This sort of large-scale disruption has been a long time coming in the criminal justice system. Out of the chaos will come fiscal benefits to municipalities who no longer will incur the expense of housing indigent misdemeanor defendants. More locations are voluntarily reforming bail schemes. Colorado is reviewing its bail system while New Jersey eliminated most monetary bails.
At its annual meeting in August, the American Bar Association recommended major bail reforms.
Our bail system is one of our national human rights shames. Kudos to those creating change.
Friday, June 3, 2016
Among this term’s cases that were not deadlocked due to a missing 9th justice, is Foster v. Chatman.
Mr. Foster is a cognitively challenged black man who has been imprisoned nearly thirty years waiting execution following a murder conviction. The issue before the court was whether Mr. Foster's right to trial before a jury of his peers was defeated through the prosecution’s manipulation of the juror selection process. Mr. Foster, who is African American, argued that the prosecutor impermissibly eliminated black jurors thus creating a biased jury pool. The court, in a seven to one opinion, determined that the prosecution demonstrated racial bias in jury selection and remanded the case to the lower court.
The legal impact of the decision will be limited. Mr. Foster’s lawyers gained access to the thirty-year-old prosecutor’s file which showed, among other discriminatory evidence, a “b” written next to the names of the black prospective jurors. Such blatant evidence is rarely available. With progressively more focus on criminal justice practices that limit or deny civil rights protection to people of color, it is likely that written documentation of exclusionary jury practices no longer appear in prosecutor’s notes. The case is unlikely to influence future discrimination cases except in one regard: it is possible that some judges will scrutinize more closely the Batson claims of prosecutors that there were “ legitimate reasons” for eliminating black jurors. But under the current status of case law favoring prosecutors even enhanced scrutiny is not likely to change discriminatory practices.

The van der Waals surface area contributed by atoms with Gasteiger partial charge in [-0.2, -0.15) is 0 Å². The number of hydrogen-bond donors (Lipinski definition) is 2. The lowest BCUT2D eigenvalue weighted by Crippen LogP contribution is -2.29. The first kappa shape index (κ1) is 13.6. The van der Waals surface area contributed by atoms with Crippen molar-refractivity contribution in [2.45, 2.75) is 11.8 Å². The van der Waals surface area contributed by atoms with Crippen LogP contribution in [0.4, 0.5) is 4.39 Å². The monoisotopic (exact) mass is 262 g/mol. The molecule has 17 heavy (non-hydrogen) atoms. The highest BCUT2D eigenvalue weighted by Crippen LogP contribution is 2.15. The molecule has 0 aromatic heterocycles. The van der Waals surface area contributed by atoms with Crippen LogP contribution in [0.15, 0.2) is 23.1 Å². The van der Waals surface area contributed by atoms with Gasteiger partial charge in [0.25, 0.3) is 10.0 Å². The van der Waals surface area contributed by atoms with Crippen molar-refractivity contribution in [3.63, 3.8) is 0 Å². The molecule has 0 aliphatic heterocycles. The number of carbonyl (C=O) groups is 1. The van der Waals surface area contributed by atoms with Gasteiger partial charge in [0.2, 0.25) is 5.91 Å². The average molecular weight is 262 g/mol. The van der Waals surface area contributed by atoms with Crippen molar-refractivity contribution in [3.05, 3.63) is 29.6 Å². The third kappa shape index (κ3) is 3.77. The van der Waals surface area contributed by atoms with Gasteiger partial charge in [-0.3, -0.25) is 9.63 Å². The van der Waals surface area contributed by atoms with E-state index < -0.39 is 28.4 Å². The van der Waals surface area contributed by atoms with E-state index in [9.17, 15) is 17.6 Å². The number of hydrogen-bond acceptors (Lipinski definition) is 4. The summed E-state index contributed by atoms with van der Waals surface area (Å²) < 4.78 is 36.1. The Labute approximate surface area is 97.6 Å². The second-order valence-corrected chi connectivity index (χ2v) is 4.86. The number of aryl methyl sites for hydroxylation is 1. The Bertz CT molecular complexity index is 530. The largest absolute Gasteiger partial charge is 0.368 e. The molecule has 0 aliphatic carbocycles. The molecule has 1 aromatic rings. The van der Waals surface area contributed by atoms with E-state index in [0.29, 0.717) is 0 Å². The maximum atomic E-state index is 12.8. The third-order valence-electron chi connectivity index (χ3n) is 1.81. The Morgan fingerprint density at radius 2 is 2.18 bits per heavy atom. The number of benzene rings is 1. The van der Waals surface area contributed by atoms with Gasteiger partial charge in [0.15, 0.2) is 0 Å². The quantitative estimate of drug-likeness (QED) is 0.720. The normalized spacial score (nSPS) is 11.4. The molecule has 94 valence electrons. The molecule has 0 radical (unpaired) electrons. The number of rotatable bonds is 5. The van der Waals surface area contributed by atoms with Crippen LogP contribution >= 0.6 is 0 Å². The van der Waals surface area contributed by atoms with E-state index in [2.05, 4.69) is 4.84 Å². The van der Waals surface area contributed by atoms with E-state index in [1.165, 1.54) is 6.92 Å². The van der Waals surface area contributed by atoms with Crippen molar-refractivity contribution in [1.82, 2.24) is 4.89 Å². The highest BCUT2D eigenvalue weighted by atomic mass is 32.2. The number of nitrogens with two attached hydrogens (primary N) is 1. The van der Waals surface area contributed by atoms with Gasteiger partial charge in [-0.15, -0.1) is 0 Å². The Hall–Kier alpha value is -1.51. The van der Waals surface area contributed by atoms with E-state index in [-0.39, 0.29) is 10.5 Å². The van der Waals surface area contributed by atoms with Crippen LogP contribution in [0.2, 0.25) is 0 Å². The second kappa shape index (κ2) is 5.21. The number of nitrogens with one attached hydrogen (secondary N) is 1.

In addition, two justices noted, there may be procedural barriers beyond the bias issue that prevent Mr. Foster from receiving a new trial.
But will the prosecutor in question benefit from the passage of time thereby avoiding disciplinary action?
ABA Model Rule 3.8 emphasizes the special duty of prosecutors to assure justice, in addition to their duties to be competent lawyers on behalf of the state. Under the rule, prosecutors have a duty to seek and preserve justice as well as to prosecute individuals deemed a threat to the public. Commentary to the rule reads in part: "A prosecutor has the responsibility of a minister of justice and not simply that of an advocate." This includes an obligation to ensure that the defendant receives "procedural justice".
Unlike other model rules, as adopted by the various states, there are relatively few disciplinary decisions sanctioning prosecutors for behavior that frustrates or thwarts justice. The apparent lack of discipline for prosecutors (think of the lack of discipline for the now notorious prosecutor in Making of A Murderer) ignites vigorous law classroom debate. Many disciplinary complaints allege conduct as concerning as that found in the documentary. But even when the facts of the complaint are acknowledged, often no or mild discipline follows.